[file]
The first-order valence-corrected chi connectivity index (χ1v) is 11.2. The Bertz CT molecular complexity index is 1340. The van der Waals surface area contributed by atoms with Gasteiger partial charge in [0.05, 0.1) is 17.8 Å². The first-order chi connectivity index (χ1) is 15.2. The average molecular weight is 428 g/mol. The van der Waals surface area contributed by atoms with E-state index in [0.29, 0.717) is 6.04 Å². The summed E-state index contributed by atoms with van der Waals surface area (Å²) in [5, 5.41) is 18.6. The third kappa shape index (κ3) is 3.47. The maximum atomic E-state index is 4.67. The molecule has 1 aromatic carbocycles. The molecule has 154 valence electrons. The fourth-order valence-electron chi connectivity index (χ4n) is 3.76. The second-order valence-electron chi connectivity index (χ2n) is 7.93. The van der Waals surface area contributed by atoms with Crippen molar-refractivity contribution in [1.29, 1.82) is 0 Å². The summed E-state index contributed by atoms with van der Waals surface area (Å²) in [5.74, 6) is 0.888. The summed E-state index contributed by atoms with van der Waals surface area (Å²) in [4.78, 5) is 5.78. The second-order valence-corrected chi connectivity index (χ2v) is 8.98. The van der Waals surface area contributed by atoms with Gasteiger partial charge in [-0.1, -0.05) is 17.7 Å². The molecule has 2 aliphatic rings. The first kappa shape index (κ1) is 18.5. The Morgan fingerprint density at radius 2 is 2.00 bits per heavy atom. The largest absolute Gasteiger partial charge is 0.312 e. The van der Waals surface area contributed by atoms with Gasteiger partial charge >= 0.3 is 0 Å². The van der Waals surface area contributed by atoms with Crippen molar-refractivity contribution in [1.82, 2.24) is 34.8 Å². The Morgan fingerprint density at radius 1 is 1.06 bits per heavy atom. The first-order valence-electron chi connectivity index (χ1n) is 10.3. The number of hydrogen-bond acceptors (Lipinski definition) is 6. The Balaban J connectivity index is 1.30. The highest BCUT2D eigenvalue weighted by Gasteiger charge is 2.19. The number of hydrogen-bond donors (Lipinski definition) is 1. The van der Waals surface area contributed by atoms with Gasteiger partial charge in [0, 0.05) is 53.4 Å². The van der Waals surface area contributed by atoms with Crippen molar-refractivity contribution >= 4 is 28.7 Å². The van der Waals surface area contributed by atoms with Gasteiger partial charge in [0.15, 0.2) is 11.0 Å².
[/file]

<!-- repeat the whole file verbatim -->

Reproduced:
The first-order valence-corrected chi connectivity index (χ1v) is 11.2. The Bertz CT molecular complexity index is 1340. The van der Waals surface area contributed by atoms with Gasteiger partial charge in [0.05, 0.1) is 17.8 Å². The first-order chi connectivity index (χ1) is 15.2. The average molecular weight is 428 g/mol. The van der Waals surface area contributed by atoms with E-state index in [0.29, 0.717) is 6.04 Å². The summed E-state index contributed by atoms with van der Waals surface area (Å²) in [5, 5.41) is 18.6. The third kappa shape index (κ3) is 3.47. The maximum atomic E-state index is 4.67. The molecule has 1 aromatic carbocycles. The molecule has 154 valence electrons. The fourth-order valence-electron chi connectivity index (χ4n) is 3.76. The second-order valence-electron chi connectivity index (χ2n) is 7.93. The van der Waals surface area contributed by atoms with Crippen molar-refractivity contribution in [1.29, 1.82) is 0 Å². The summed E-state index contributed by atoms with van der Waals surface area (Å²) in [5.74, 6) is 0.888. The summed E-state index contributed by atoms with van der Waals surface area (Å²) in [4.78, 5) is 5.78. The second-order valence-corrected chi connectivity index (χ2v) is 8.98. The van der Waals surface area contributed by atoms with Gasteiger partial charge in [-0.1, -0.05) is 17.7 Å². The molecule has 2 aliphatic rings. The first kappa shape index (κ1) is 18.5. The Morgan fingerprint density at radius 2 is 2.00 bits per heavy atom. The largest absolute Gasteiger partial charge is 0.312 e. The van der Waals surface area contributed by atoms with Gasteiger partial charge >= 0.3 is 0 Å². The van der Waals surface area contributed by atoms with Crippen molar-refractivity contribution in [1.82, 2.24) is 34.8 Å². The Morgan fingerprint density at radius 1 is 1.06 bits per heavy atom. The first-order valence-electron chi connectivity index (χ1n) is 10.3. The number of hydrogen-bond acceptors (Lipinski definition) is 6. The Balaban J connectivity index is 1.30. The highest BCUT2D eigenvalue weighted by Gasteiger charge is 2.19. The number of hydrogen-bond donors (Lipinski definition) is 1. The van der Waals surface area contributed by atoms with Gasteiger partial charge in [0, 0.05) is 53.4 Å². The van der Waals surface area contributed by atoms with Crippen molar-refractivity contribution >= 4 is 28.7 Å². The van der Waals surface area contributed by atoms with Gasteiger partial charge in [0.15, 0.2) is 11.0 Å².